Osteometric Effects of Surgical Caponisation on Some Long Bones in Cockerel Chickens
The study was conducted to assess the osteometric effects of surgical caponisation on long bones of cockerel chickens. Sixty- (60-) day-old chicks were distributed into two experimental groups with thirty (30) cockerels per group. The birds were caponised at eight (8) weeks of age. The mean of final body weights of caponized groups was significantly higher () than the uncaponised group. The weights of all long bones measured as well as lengths between the two groups were not statistically different () from one another except the weight of femur of the caponized group and the lengths of tibia and tarsometatarsus () that differed significantly from one another (). All the proximal, midshaft, and distal diameters of all the long bones measured between the two groups were not statistically different () from one another except the midshaft diameter of ulna that was significantly higher () in caponized group. It was concluded that caponisation of cockerel chickens at eight (8) weeks of age has no significant osteometric effects () on almost all the long bones studied when they were normalised to the final body weights.
Surgical caponisation is defined as a process whereby the testes are artificially removed via a surgical operation on 6- to 12-week-old chickens . It results in androgen deficiency and thus secondary male sexual characteristics such as the comb, the wattle, fighting behavior, and vocalisation degeneration . It is well known that the abdominal fat pad is significantly increased in capons, regardless of the breed and the age of caponisation or slaughter [3, 4].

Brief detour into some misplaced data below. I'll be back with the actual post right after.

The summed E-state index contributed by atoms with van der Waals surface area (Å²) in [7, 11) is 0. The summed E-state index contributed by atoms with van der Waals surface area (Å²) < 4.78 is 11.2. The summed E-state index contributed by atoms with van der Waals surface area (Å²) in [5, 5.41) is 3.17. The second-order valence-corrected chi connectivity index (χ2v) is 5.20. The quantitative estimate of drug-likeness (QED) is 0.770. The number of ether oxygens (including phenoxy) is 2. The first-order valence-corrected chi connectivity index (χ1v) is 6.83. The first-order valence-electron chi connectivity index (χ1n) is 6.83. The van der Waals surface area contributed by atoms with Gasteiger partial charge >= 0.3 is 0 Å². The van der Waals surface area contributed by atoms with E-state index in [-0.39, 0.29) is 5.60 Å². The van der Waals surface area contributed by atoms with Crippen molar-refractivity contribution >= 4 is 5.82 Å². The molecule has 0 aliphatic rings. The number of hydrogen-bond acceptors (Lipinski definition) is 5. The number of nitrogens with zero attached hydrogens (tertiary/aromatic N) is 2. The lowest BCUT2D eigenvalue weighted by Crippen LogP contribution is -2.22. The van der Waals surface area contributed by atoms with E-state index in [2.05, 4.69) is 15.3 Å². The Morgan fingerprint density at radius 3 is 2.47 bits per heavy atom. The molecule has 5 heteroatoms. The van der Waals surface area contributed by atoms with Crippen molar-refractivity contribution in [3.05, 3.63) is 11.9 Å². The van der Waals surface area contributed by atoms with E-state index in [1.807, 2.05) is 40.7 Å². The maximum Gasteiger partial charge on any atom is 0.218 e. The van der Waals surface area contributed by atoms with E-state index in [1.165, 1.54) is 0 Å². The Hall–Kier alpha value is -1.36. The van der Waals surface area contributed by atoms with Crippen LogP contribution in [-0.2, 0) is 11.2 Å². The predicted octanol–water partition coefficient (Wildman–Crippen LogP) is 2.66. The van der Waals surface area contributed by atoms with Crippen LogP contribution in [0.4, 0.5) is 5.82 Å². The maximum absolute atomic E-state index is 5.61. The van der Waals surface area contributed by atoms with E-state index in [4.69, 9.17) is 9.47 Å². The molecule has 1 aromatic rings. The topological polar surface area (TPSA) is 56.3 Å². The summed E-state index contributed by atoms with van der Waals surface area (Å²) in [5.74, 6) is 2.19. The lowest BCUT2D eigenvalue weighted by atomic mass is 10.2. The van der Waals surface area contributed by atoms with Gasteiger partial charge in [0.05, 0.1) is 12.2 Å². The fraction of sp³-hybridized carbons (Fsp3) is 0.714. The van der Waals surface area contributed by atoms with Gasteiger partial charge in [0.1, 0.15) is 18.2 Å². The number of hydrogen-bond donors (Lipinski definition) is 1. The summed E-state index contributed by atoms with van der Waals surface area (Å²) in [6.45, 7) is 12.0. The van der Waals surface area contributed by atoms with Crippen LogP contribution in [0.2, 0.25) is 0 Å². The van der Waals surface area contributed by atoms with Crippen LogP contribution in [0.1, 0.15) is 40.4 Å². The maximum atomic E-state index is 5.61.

There are conflicting reports on the effects of caponisation on the growth of chickens. Several studies have demonstrated that caponisation enhanced chicken growth [5–7] and has no effects on growth [2, 8, 9] or even negative results . Androgen has long been recognized as playing an important role in bone development, physiology, and metabolism [11, 12]; increased growth rate is often achieved after caponisation and likely as a result of androgen deficiency . In humans, Manolagas et al.  reported that depressed androgen through exposure to chemicals, testectomy operation, or age has adverse effects on bone growth and development.
In poultry, however, very few experiments conducted on the effects of caponisation on the bones of chickens have shown consistent results. For example, Hutt  found increased bone length on the caponised white leghorn while Chen et al.  and Landauer  found no significant effects of caponisation on bone length of male chickens. Still, several studies have found negative responses to caponisation [16–22]. Therefore, the aim of this study was to generate baseline data on the osteometric effects of surgical caponisation on some long bones in cockerel chickens and to add to the few available data on its effects on the bones of chicken in general.
2. Materials and Methods
2.1. Birds Management and Experimental Design